Samana Manana

Posted on 07 January 2013

Local on the Samana Peninsula, Dominican Republic

By Ian Keown

“Love at first sight” – it’s a phrase you hear many times on a jaunt through the Samana Peninsula of the Dominican Republic.  On a recent week-long visit I heard it from expatriates hailing from France, Germany, Spain, the Azores, the Basque Country, Toronto and Colorado.  Travelers, it seems, are discovering this uncrowded, unhurried corner of the Caribbean (many of the beaches are accessible only by boat) – and many of these vacationers are so beguiled they decided to put down roots here, giving the place a unique Caribbean-cum-cosmopolitan flavor.

The Samana Peninsula is that northeasternmost tip of the island of Hispaniola, jutting into the Atlantic and forming the great sweep of Bahia Samana.  The drive from the town of Sanchez in the west to the village of Las Galeras in the east covers a mere 40 miles but given the hills and bends and scattershot potholes the trip takes twice as long as you expect.  Not that you’d want to drive fast, anyway: the scenery is too beguiling, with the beaches and the hillsides lined with cocoteros, or coconut palms.  Millions of them, literally.

Humpback whale off the Samana Peninsula, Dominican Republic

Until recently, this peninsula was visited mostly by nature lovers, escapists and whale-spotters (it’s a major winter sanctuary for humpbacks) but a new four-lane highway from Santo Domingo to Sanchez turned Samana into a quickie getaway for locals escaping the capital.  The highway was followed by a new international airport at the western end and, more recently, a new cruiseship pier in the eponymous town of Samana, halfway along the southern shore. JetBlue just began direct flights from New York to the new El Catey airport, which is great news for some (especially developers of condos and gated communities) but for those expats and escapists who want to enjoy the Caribbean the way it used to be, these developments could signal the end of a dream.  Especially for Las Galer

I first rolled into this slightly ragtag fishing village about 20 years ago and, just like all those expats, was so enchanted by its manana vibe (if vibe is not too active a word for such a laid-back place) I promised myself I’d return some day to spread my beach towel among the fishing boats drawn up on windswept sand, within the aromas of fresh shrimp cooked by Rafaela la Famosa and Yaquelin and the other ladies pescado con coco tending the steel-drum grills set up among the cocoteros.  When, recently, I finally made it back to Las Galeras I half expected to find that the main drag (the only street more or less) had succumbed to gentrification or that the fish ladies had been displaced by KFC.  But behold! — Las Galeras was still as I remembered it.  The fishing dinghies hauled up on the sand still needed a coat of paint and the only sign of “progress” was that the grills were now congregated in a rustic, wood-tabled pavilion sponsored by the Asociacion Comunitario de Vendoras.  True, there seemed to be a few more options, thanks in large measure to the new expats.  I could now, for example, put together a picnic for the beach by heading for a small epicerie on Avenida Jimi Hendrix and buying French bread, cheeses and meats from Madame Cogez, from Lille or check into the 21-room Villa Serena Hotel, with Croatian owner, French manager and German greeter.  Eight wicker rocking chairs face a garden with stone pathways leading to a tented massage gazebo and there’s no TV or radio to disturb the serenity.– exactly the sort of charming little inn I hope to find in such a backwater setting.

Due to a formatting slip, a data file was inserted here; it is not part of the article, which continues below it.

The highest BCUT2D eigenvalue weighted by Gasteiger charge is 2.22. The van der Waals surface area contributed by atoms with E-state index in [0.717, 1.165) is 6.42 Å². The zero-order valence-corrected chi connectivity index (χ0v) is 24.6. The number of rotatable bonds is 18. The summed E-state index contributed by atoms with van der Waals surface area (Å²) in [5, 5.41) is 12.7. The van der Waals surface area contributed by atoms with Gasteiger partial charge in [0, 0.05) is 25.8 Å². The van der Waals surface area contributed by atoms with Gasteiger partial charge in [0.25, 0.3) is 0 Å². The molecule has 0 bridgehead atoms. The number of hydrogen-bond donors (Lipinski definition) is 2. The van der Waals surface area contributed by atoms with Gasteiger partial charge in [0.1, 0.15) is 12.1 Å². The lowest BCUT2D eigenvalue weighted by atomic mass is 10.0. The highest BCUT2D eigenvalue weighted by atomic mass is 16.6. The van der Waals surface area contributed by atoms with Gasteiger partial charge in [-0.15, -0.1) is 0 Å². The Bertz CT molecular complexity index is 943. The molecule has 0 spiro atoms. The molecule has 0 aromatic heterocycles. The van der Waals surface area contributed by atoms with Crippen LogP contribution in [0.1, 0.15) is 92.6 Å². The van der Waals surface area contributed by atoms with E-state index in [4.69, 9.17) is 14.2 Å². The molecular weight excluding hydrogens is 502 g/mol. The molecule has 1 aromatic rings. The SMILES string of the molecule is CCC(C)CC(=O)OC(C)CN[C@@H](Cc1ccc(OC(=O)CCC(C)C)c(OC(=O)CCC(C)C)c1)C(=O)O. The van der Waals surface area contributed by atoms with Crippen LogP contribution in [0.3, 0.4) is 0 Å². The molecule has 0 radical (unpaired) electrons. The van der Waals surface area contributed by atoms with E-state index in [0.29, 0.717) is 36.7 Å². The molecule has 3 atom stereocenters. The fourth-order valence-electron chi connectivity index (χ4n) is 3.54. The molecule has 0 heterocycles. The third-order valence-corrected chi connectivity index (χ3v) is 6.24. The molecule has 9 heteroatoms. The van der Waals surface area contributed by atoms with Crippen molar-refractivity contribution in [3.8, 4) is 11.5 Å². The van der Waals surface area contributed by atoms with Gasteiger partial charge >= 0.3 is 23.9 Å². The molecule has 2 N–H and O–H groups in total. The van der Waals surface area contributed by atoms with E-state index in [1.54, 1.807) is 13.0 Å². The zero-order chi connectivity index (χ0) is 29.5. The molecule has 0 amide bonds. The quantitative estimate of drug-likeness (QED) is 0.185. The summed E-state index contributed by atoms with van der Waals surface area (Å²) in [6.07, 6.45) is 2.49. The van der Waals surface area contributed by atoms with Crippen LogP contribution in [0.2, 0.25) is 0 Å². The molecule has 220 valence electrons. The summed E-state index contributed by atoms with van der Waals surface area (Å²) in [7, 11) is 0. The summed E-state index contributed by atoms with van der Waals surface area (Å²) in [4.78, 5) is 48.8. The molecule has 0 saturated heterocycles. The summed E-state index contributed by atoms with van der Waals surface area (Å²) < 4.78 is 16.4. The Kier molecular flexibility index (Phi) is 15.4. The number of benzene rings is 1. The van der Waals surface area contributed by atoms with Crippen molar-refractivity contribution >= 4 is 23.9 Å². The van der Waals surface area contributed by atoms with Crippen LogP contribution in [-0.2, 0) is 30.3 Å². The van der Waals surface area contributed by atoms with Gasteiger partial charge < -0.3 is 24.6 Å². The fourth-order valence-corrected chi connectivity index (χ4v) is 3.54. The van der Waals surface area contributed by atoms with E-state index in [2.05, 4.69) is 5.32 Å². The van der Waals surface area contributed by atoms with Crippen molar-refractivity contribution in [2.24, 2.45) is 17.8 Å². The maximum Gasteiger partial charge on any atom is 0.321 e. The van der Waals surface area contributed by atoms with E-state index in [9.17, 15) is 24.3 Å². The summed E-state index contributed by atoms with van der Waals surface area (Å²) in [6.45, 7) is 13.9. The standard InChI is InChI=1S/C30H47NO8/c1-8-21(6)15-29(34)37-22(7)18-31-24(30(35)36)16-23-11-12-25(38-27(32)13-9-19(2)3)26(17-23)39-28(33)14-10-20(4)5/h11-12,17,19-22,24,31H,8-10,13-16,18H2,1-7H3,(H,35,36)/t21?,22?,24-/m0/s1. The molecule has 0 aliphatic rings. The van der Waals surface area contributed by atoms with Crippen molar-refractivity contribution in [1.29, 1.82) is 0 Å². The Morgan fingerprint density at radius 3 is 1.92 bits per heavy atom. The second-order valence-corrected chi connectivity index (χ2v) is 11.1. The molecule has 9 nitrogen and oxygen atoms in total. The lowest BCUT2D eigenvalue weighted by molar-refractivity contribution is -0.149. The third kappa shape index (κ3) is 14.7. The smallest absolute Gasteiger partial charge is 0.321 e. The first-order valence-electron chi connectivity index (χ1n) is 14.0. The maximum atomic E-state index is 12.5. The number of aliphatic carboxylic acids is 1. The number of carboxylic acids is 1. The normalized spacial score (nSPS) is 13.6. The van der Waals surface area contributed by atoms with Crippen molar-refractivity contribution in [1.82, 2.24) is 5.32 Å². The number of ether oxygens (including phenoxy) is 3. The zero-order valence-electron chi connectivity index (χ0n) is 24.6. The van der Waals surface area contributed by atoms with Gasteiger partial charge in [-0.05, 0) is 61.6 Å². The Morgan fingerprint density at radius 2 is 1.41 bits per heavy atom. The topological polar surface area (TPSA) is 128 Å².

One of the legendary beaches of the Samana Peninsula, Dominican Republic

But what of manana in Samana?  What does tomorrow promise? We get a hint of the future from Las Terrenas, at the western end of the peninsula, another sleepy fishing village that blossomed under its expats but is now being bulldozed into the future courtesy of the new highway.  In the case of Las Galeras, I’m more concerned about the cruise ship pier piling jolly passengers into charabancs then flooding its narrow streets and cluttering the beach that should be a place where we should hear only the lulling surf and the rustle of the cocoteros.  Go, but go soon.

 

JetBlue Airways (www.JetBlue.com) offers nonstop service from New York’s JFK to Samna’s El Catey International Airport (AZS). The twice-weekly flights (Wednesdays and Saturdays) depart from JFK at 8:25 a.m. and arrive at AZS at 1:05 p.m., then depart AZS at 2:00 p.m. and arrive at JFK at 4:50 p.m.

 

  Ian Keown is a freelance writer based in New York City. Over the past 30-odd years his byline has appeared inTravel & Leisure (as a contributing editor), Gourmet (as contributing editor), Caribbean Travel & Life (contributing writer),  Diversion (as contributing columnist), Departures, ForbesFYI, San Francisco Examiner, Worth and Opera. His guidebooks include his own series of lovers’ guides: Guide to France for Loving Couples, Very Special Places: A Lover’s Guide to America, European Hideaways and Caribbean Hideaways (which the Miami Herald called “the bible.”).   He is the recipient of the  Marcia Vickery Award for Travel Writing and the first Anguilla 40 Award for in Recognition of Outstanding Contributions to Anguilla Tourism.

 

 

One Response to “Samana Manana”

  1. I have had the pleasure of meeting Samana Manana on my last trip and I can say it’s a wonderful place. Read this post has brought me great memories. Thanks


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